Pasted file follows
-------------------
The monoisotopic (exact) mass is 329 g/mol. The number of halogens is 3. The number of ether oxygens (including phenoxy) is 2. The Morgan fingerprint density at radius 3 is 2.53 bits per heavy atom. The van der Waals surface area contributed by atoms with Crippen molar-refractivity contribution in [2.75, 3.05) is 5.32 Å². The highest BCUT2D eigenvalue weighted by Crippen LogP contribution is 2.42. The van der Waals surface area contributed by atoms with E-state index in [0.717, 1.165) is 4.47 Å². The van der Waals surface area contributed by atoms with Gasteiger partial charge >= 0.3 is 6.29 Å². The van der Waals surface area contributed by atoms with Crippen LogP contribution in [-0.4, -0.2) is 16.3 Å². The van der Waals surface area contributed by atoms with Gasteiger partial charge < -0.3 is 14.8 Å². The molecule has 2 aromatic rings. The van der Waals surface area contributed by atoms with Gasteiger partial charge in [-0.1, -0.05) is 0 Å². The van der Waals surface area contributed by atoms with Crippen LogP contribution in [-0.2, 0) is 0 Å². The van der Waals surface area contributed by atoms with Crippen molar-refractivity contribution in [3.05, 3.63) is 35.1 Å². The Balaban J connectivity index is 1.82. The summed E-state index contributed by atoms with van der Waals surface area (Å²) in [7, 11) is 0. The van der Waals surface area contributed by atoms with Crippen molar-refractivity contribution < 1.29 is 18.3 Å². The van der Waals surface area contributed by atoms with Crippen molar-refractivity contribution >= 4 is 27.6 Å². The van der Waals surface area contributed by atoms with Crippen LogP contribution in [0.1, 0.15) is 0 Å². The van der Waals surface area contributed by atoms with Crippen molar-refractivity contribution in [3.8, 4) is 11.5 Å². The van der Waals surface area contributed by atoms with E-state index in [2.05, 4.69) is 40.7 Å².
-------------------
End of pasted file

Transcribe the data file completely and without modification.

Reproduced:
The monoisotopic (exact) mass is 329 g/mol. The number of halogens is 3. The number of ether oxygens (including phenoxy) is 2. The Morgan fingerprint density at radius 3 is 2.53 bits per heavy atom. The van der Waals surface area contributed by atoms with Crippen molar-refractivity contribution in [2.75, 3.05) is 5.32 Å². The highest BCUT2D eigenvalue weighted by Crippen LogP contribution is 2.42. The van der Waals surface area contributed by atoms with E-state index in [0.717, 1.165) is 4.47 Å². The van der Waals surface area contributed by atoms with Gasteiger partial charge >= 0.3 is 6.29 Å². The van der Waals surface area contributed by atoms with Crippen LogP contribution in [-0.4, -0.2) is 16.3 Å². The van der Waals surface area contributed by atoms with Gasteiger partial charge < -0.3 is 14.8 Å². The molecule has 2 aromatic rings. The van der Waals surface area contributed by atoms with Gasteiger partial charge in [-0.1, -0.05) is 0 Å². The van der Waals surface area contributed by atoms with Crippen LogP contribution in [-0.2, 0) is 0 Å². The van der Waals surface area contributed by atoms with Crippen molar-refractivity contribution in [3.05, 3.63) is 35.1 Å². The Balaban J connectivity index is 1.82. The summed E-state index contributed by atoms with van der Waals surface area (Å²) in [7, 11) is 0. The van der Waals surface area contributed by atoms with Crippen molar-refractivity contribution < 1.29 is 18.3 Å². The van der Waals surface area contributed by atoms with Crippen molar-refractivity contribution >= 4 is 27.6 Å². The van der Waals surface area contributed by atoms with Crippen LogP contribution in [0.1, 0.15) is 0 Å². The van der Waals surface area contributed by atoms with Crippen molar-refractivity contribution in [3.8, 4) is 11.5 Å². The van der Waals surface area contributed by atoms with E-state index in [2.05, 4.69) is 40.7 Å².